Best conditions for sculpting snow

Weather Wednesday

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MOORHEAD - Scraping the snowflakes away one section at a time you can slowly see the seismic sculptures taking shape, but it all starts with the snow. “Fortunately this year, we had plenty of snow and they were able to skim off some of the some of the untouched pristine stuff from open areas and we were able to auger that into the forms and it actually worked beautifully,” Mike Nelson from North Dakota Snow Sculpting says.

But the snow they use is not a wet sticky snow like you’d use to build a snowman, Nelson says "Wet snow is great for making a snowman and getting it to stick together. It's not always great for packing the forms. You actually want kind of dry, granular crystalline so once it gets compacted, you have a very even grain structure so you can get even strokes with your tools.”

And these guys get creative when it comes to their tools. “Anything that you can physically put your hand on is a tool and if you look in our toolbox, you can see some stuff you might expect going in a toy chest or in your kitchen,” Nelson explains.

But there’s no thermostat outside to control these carving conditions. Nelson says that January has been close to perfect this year, “20 degrees, no wind, and cloudy, you cannot ask for better snow sculpting weather. That’s rare, the wind is usually, it doesn’t hurt the sculpture that much, it's just really hard on the body.”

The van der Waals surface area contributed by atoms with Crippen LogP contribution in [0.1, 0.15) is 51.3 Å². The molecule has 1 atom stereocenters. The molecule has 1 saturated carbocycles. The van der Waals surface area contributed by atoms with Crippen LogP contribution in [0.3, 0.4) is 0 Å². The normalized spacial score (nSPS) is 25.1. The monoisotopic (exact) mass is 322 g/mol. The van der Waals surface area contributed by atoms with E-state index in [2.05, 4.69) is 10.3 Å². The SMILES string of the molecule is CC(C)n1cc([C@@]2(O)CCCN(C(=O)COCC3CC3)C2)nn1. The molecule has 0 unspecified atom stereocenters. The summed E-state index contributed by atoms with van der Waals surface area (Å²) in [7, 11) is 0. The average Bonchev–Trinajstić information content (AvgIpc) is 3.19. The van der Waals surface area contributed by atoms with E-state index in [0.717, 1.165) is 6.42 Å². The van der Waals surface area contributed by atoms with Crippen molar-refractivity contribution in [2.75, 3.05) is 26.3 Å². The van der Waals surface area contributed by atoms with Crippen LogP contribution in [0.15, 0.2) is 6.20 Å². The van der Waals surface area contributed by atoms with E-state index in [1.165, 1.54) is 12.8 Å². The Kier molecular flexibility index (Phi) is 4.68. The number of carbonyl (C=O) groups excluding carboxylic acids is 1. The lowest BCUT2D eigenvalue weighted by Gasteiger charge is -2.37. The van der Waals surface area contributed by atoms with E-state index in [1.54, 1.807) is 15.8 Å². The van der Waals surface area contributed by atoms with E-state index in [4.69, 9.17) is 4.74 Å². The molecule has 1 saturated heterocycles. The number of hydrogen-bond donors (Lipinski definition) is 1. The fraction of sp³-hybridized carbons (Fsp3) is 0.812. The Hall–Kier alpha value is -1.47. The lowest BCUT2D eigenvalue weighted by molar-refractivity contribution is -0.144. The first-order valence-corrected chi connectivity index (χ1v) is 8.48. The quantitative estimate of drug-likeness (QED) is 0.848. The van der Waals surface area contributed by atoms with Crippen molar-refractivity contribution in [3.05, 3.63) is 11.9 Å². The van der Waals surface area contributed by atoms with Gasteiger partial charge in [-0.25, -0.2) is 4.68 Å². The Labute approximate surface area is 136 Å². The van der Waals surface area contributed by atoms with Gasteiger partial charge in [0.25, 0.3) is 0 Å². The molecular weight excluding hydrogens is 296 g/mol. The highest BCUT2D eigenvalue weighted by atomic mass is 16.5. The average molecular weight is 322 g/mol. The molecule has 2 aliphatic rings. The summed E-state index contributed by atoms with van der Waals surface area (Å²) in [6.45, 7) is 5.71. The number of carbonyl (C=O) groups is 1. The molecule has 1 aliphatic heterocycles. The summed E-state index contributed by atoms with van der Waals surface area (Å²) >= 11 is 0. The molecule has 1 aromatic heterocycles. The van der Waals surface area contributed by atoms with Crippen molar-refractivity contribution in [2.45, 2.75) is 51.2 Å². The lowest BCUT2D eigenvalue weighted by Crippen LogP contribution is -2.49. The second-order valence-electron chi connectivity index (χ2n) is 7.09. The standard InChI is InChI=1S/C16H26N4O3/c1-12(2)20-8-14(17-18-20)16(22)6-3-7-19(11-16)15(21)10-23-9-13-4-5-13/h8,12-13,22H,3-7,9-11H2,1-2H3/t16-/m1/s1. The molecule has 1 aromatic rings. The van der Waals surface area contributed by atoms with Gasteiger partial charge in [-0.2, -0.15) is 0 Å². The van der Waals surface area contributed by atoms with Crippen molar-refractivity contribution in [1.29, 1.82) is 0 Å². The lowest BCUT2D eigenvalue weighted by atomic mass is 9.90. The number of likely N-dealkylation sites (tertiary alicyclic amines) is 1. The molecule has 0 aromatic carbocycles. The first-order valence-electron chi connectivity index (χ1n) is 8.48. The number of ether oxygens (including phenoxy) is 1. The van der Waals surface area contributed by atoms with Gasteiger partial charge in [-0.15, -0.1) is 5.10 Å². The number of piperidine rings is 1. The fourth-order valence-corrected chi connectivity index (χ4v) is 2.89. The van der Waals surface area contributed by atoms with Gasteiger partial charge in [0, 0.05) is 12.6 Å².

And while the sun may feel nice to the sculptors, the sculptures don’t fare as well Nelson adds, “The sun beating on the snow will eventually break things down.”


Melting snow is not as much of a concern at Viking Ship Park for Frostival but this team will be representing North Dakota at the National Snow Sculpting Competition in Lake Geneva, Wisconsin next week and they don’t have much snow on the ground right now.

And the lack of snow is becoming more of a problem for the national competition, “Last year they didn't have much snow either. They had to harvest it from the lake. It might not be great, but it's gonna be the same for everybody so it comes with the territory. Get what we get,” Nelson says.

The team is hoping southeastern Wisconsin gets a bit more snow before they travel there to compete again this February after receiving the third place trophy last year. You can help them fund their journey on their Go Fund Me site .

You can check out all of our local snow sculptures at Viking Ship Park this Saturday, January 28th and vote for your favorite between 11am and 2pm. The FROSTIVAL Snow Sculpting winners will be announced at 2:30pm.

Jesse Ritka is a StormTracker meteorologist and holds the AMS Certified Broadcast Meteorologist seal of approval.

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